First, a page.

DPPH

ABTS

β-carotene bleaching

Hydroxyphenyl acetic acid

0.200

0.470

−0.940

Gallic acid

−0.700

−0.890

0.970

Syringic acid

0.500

0.780

−1.000

Ferulic acid

−0.700

−0.860

0.980

Methyl galate

−0.300

0.030

−0.690

Vanillic acid

1.000

1.000

−0.740

Hydroxybis

−0.300

0.050

−0.700

Tyrosin

1.000

0.850

−0.300

Flavone

−0.700

−0.880

0.980

Vanillin

1.000

0.900

−0.390

(+)- Catechin hydrate

1.000

0.960

−0.530

Rutin

1.000

0.910

−0.410

Total phenolic content

−1.000

−0.880

0.340

Total flavonoid content

−1.000

−0.950

0.520

The antibacterial activity of essential oil was tested against six different genera of bacteria namely E.coli, P. ae, S. e, S. a, B. s and L. monocytogynes. The essential oil from Thymus hirtus sp. algeriensis of 3 regions in Tunisia has a considerable inhibitory effect on all tested bacteria; it demonstrated different degrees of growth inhibition. Results of antibacterial activity of Thymus hirtus sp. algeriensis oils are summarized in Table 6. Results clearly demonstrated that MOK oil showed the lowest antibacterial activity among the tested oils; with i.z. (inhibition zone) 9.0-36.0 mm; MT and MG possessed almost the same activity with i.z.30.0-74.0 mm. Penicillin showed activity with i.z.0-10 mm for L. monocytogynes. The antibacterial activity of Thymus hirtus sp. algeriensis oils tested was found to have an effect on the gram-positive bacteria S. a ATCC 52923 and B. s 106 which seemed to be more easily inhibited than the Gram-negative bacteria, namely E. coli GM 109, P. ae and S. e ATCC 502. An important characteristic of this finding totally agrees with the observation derived from studies with essential oils from other thyme species [46].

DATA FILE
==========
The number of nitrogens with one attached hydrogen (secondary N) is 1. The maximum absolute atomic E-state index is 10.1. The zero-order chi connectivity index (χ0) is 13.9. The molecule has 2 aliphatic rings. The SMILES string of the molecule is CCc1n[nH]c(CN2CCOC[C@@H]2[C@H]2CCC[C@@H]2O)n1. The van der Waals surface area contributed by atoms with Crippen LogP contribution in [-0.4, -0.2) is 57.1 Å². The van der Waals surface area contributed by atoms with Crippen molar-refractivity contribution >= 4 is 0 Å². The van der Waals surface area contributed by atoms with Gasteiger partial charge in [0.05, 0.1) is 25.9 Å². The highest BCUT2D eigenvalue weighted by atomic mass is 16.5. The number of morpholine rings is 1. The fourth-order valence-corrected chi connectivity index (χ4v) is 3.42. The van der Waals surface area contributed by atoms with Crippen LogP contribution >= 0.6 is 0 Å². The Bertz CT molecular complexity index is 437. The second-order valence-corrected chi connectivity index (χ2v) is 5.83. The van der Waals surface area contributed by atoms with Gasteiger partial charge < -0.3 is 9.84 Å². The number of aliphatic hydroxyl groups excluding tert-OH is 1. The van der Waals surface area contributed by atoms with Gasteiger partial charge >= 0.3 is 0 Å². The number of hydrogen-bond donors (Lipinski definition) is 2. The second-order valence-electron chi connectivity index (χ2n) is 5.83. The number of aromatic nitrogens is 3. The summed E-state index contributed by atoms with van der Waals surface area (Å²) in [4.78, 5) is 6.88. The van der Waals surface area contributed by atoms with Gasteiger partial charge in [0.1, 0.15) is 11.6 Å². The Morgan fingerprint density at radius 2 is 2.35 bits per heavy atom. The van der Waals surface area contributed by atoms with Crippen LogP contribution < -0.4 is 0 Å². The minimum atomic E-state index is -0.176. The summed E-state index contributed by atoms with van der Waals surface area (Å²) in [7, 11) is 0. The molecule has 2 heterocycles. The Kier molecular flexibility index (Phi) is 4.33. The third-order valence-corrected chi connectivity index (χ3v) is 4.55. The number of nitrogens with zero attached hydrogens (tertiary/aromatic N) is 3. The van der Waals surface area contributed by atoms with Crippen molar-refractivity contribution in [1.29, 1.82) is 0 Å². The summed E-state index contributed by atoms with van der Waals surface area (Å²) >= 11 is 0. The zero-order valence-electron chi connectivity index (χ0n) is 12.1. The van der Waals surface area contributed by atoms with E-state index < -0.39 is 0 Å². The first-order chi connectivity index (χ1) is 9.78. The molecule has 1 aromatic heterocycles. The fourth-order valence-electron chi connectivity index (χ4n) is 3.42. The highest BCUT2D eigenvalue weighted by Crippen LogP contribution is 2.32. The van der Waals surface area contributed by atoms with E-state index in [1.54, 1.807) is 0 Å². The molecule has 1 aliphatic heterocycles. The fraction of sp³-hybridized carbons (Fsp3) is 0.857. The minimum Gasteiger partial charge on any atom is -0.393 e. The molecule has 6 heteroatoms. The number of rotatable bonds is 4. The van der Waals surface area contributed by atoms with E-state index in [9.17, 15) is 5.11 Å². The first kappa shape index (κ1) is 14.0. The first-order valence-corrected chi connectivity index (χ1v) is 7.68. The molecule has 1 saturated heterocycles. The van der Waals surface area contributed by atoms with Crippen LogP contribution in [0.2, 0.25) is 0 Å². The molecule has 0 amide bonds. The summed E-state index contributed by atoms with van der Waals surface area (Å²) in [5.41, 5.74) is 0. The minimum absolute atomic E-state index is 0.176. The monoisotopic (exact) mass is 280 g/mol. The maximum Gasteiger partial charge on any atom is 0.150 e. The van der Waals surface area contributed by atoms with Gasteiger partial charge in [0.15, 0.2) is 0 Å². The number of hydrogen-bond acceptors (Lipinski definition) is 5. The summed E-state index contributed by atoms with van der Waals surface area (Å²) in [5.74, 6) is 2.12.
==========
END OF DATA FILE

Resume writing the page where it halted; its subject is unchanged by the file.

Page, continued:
Table 6

Antibacterial activity of the essential oil of Thymus algeriensis

Micoorganisms

Essential oil

Antibiotics

 

MOK

MT

MG

SMc(10 μg/μl)

CPd(30 μg/μl)

PCe(30 μg/μl)

 

DDa

MICb

DD

MIC

DD

MIC

DD

MIC

DD

MIC

DD

MIC

Staphylococcus aureus ATCC 25923

22

4.50

63

1.50

63

1.70

15

20.00

33

2.00